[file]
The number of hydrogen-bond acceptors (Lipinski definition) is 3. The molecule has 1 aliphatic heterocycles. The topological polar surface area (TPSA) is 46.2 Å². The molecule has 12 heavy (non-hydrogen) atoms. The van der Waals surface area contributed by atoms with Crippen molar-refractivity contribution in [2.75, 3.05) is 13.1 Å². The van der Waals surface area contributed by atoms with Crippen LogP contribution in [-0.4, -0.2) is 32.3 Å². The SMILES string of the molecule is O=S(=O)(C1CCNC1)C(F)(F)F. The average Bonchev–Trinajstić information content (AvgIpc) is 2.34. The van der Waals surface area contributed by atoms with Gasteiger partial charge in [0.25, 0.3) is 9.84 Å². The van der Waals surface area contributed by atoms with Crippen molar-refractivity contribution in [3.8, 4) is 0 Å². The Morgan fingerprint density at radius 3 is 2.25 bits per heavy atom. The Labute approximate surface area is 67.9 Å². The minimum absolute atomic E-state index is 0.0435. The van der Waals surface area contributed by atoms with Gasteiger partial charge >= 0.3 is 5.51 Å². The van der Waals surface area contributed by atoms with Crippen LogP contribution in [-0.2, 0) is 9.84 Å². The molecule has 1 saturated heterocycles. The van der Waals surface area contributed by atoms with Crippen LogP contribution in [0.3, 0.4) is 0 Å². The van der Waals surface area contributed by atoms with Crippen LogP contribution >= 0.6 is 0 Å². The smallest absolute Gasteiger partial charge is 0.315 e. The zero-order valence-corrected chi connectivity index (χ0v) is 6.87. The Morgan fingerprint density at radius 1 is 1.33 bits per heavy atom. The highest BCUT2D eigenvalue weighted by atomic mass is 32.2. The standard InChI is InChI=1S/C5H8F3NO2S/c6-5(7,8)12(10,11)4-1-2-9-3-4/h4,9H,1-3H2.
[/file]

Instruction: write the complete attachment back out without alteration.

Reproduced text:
The number of hydrogen-bond acceptors (Lipinski definition) is 3. The molecule has 1 aliphatic heterocycles. The topological polar surface area (TPSA) is 46.2 Å². The molecule has 12 heavy (non-hydrogen) atoms. The van der Waals surface area contributed by atoms with Crippen molar-refractivity contribution in [2.75, 3.05) is 13.1 Å². The van der Waals surface area contributed by atoms with Crippen LogP contribution in [-0.4, -0.2) is 32.3 Å². The SMILES string of the molecule is O=S(=O)(C1CCNC1)C(F)(F)F. The average Bonchev–Trinajstić information content (AvgIpc) is 2.34. The van der Waals surface area contributed by atoms with Gasteiger partial charge in [0.25, 0.3) is 9.84 Å². The van der Waals surface area contributed by atoms with Crippen molar-refractivity contribution in [3.8, 4) is 0 Å². The Morgan fingerprint density at radius 3 is 2.25 bits per heavy atom. The Labute approximate surface area is 67.9 Å². The minimum absolute atomic E-state index is 0.0435. The van der Waals surface area contributed by atoms with Gasteiger partial charge >= 0.3 is 5.51 Å². The van der Waals surface area contributed by atoms with Crippen LogP contribution in [-0.2, 0) is 9.84 Å². The molecule has 1 saturated heterocycles. The van der Waals surface area contributed by atoms with Crippen LogP contribution in [0.3, 0.4) is 0 Å². The van der Waals surface area contributed by atoms with Crippen LogP contribution >= 0.6 is 0 Å². The smallest absolute Gasteiger partial charge is 0.315 e. The zero-order valence-corrected chi connectivity index (χ0v) is 6.87. The Morgan fingerprint density at radius 1 is 1.33 bits per heavy atom. The highest BCUT2D eigenvalue weighted by atomic mass is 32.2. The standard InChI is InChI=1S/C5H8F3NO2S/c6-5(7,8)12(10,11)4-1-2-9-3-4/h4,9H,1-3H2.